Technical teams from Kenya, Uganda, Rwanda and South Sudan are working on common laws and regulations on registration of SIM cards to improve security.
Communications Authority of Kenya director general Francis Wangusi said gaps exist in fighting cross-border crimes related to misuse of mobile infrastructure since the respective national laws are different.
He said they will consider use of similar identification documents in SIM registration and find a solution for countries that do not use of national IDs to register a line.
“It is possible that some of counterfeit phones and unregistered SIM cards may be finding their way here from neighbouring countries because of the lacuna in the (legal and regulatory) framework,” he said. “They use them to commit crimes and make tracking them difficult when they cross the border.”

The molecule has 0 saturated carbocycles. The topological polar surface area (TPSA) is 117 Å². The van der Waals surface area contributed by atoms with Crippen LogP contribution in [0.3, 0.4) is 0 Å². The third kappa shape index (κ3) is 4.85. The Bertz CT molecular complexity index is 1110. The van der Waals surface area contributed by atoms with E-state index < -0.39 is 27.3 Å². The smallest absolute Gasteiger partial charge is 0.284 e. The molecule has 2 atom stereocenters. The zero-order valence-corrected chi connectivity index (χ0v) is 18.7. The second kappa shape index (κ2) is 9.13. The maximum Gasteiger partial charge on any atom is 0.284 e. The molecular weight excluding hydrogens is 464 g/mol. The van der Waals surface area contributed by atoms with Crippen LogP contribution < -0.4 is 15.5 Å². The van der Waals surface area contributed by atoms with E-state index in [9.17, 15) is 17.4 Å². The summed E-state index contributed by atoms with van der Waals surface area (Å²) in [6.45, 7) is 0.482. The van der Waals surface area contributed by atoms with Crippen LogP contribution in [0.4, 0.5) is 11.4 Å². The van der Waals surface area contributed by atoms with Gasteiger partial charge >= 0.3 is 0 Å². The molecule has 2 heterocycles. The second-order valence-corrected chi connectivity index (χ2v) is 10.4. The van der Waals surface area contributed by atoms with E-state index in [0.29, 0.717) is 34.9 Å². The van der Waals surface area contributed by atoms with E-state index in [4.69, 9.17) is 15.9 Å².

Proposals from the two-day forum will be presented to the respective ICT ministers for possible adoption at the forthcoming summit of the heads of state in Nairobi later in the year.
In Kenya, mobile network operators and their agents found guilty of selling unregistered or pre-activated SIM cards risk a fine not exceeding Sh5 million and Sh500,000, respectively, or a jail term not exceeding one year or both.
Wangusi said the war against use of unregistered lines to commit crime will be won through collaboration with neighbouring countries in securing mobile networks against criminals.
“I say this because to date, criminal elements in our country procure unregistered SIM cards from neighbouring countries, and use them for criminal activities,” he said.
The discussions, he said, was timely, coming after Kenya, Uganda and Rwanda abolished roaming fees in January under the One Network Area deal reached October last year.